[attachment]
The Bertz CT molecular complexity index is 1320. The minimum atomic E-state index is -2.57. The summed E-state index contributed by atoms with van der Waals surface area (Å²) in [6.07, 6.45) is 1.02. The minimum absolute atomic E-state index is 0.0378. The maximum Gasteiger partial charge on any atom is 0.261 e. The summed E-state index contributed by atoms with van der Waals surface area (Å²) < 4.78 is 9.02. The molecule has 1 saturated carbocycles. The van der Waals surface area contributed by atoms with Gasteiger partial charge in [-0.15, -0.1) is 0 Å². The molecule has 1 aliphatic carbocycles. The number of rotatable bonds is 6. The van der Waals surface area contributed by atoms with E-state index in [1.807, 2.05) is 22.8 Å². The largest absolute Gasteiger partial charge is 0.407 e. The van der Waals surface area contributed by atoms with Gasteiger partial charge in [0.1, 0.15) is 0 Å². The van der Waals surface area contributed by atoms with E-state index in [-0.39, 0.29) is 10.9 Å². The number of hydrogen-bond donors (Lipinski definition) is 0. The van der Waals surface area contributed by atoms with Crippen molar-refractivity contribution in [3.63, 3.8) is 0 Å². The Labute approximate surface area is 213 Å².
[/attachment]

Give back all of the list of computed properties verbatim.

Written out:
The Bertz CT molecular complexity index is 1320. The minimum atomic E-state index is -2.57. The summed E-state index contributed by atoms with van der Waals surface area (Å²) in [6.07, 6.45) is 1.02. The minimum absolute atomic E-state index is 0.0378. The maximum Gasteiger partial charge on any atom is 0.261 e. The summed E-state index contributed by atoms with van der Waals surface area (Å²) < 4.78 is 9.02. The molecule has 1 saturated carbocycles. The van der Waals surface area contributed by atoms with Gasteiger partial charge in [-0.15, -0.1) is 0 Å². The molecule has 1 aliphatic carbocycles. The number of rotatable bonds is 6. The van der Waals surface area contributed by atoms with E-state index in [1.807, 2.05) is 22.8 Å². The largest absolute Gasteiger partial charge is 0.407 e. The van der Waals surface area contributed by atoms with Gasteiger partial charge in [0.1, 0.15) is 0 Å². The van der Waals surface area contributed by atoms with E-state index in [-0.39, 0.29) is 10.9 Å². The number of hydrogen-bond donors (Lipinski definition) is 0. The van der Waals surface area contributed by atoms with Crippen molar-refractivity contribution in [3.63, 3.8) is 0 Å². The Labute approximate surface area is 213 Å².